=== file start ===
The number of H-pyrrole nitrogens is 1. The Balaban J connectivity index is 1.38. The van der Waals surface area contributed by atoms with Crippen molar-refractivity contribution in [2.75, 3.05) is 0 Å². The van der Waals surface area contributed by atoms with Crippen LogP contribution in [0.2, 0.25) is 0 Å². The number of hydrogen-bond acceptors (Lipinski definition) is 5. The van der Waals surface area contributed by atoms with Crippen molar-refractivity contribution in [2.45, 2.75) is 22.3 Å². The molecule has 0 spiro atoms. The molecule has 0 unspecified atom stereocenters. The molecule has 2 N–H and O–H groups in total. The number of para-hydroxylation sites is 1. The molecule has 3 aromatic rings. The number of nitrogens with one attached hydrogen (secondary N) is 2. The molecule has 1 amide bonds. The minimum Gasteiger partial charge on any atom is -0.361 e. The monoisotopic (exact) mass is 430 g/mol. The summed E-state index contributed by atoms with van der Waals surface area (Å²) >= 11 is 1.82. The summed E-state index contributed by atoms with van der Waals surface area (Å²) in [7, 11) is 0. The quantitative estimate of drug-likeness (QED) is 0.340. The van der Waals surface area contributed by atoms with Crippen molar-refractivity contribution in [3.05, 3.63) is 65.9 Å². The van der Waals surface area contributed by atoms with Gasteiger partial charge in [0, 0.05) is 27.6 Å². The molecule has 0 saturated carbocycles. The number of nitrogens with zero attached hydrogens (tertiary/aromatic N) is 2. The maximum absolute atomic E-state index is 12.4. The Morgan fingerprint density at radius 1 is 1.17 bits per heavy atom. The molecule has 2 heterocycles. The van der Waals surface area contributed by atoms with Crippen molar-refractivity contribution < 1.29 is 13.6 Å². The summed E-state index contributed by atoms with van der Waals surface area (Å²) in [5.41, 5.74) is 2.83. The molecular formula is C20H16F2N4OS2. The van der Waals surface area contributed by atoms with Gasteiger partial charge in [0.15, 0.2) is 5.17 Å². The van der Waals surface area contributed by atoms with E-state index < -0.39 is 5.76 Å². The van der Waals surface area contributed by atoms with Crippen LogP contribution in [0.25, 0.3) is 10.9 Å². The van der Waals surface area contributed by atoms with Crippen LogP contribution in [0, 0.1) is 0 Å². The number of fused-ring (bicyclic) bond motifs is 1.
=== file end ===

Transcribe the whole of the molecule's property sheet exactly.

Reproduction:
The number of H-pyrrole nitrogens is 1. The Balaban J connectivity index is 1.38. The van der Waals surface area contributed by atoms with Crippen molar-refractivity contribution in [2.75, 3.05) is 0 Å². The van der Waals surface area contributed by atoms with Crippen LogP contribution in [0.2, 0.25) is 0 Å². The number of hydrogen-bond acceptors (Lipinski definition) is 5. The van der Waals surface area contributed by atoms with Crippen molar-refractivity contribution in [2.45, 2.75) is 22.3 Å². The molecule has 0 spiro atoms. The molecule has 0 unspecified atom stereocenters. The molecule has 2 N–H and O–H groups in total. The number of para-hydroxylation sites is 1. The molecule has 3 aromatic rings. The number of nitrogens with one attached hydrogen (secondary N) is 2. The molecule has 1 amide bonds. The minimum Gasteiger partial charge on any atom is -0.361 e. The monoisotopic (exact) mass is 430 g/mol. The summed E-state index contributed by atoms with van der Waals surface area (Å²) >= 11 is 1.82. The summed E-state index contributed by atoms with van der Waals surface area (Å²) in [7, 11) is 0. The quantitative estimate of drug-likeness (QED) is 0.340. The van der Waals surface area contributed by atoms with Crippen molar-refractivity contribution in [3.05, 3.63) is 65.9 Å². The van der Waals surface area contributed by atoms with Gasteiger partial charge in [0, 0.05) is 27.6 Å². The molecule has 0 saturated carbocycles. The number of nitrogens with zero attached hydrogens (tertiary/aromatic N) is 2. The maximum absolute atomic E-state index is 12.4. The Morgan fingerprint density at radius 1 is 1.17 bits per heavy atom. The molecule has 2 heterocycles. The van der Waals surface area contributed by atoms with Crippen molar-refractivity contribution < 1.29 is 13.6 Å². The summed E-state index contributed by atoms with van der Waals surface area (Å²) in [5.41, 5.74) is 2.83. The molecular formula is C20H16F2N4OS2. The van der Waals surface area contributed by atoms with Gasteiger partial charge in [0.15, 0.2) is 5.17 Å². The van der Waals surface area contributed by atoms with E-state index < -0.39 is 5.76 Å². The van der Waals surface area contributed by atoms with Crippen LogP contribution in [0.25, 0.3) is 10.9 Å². The van der Waals surface area contributed by atoms with Crippen LogP contribution in [0, 0.1) is 0 Å². The number of fused-ring (bicyclic) bond motifs is 1.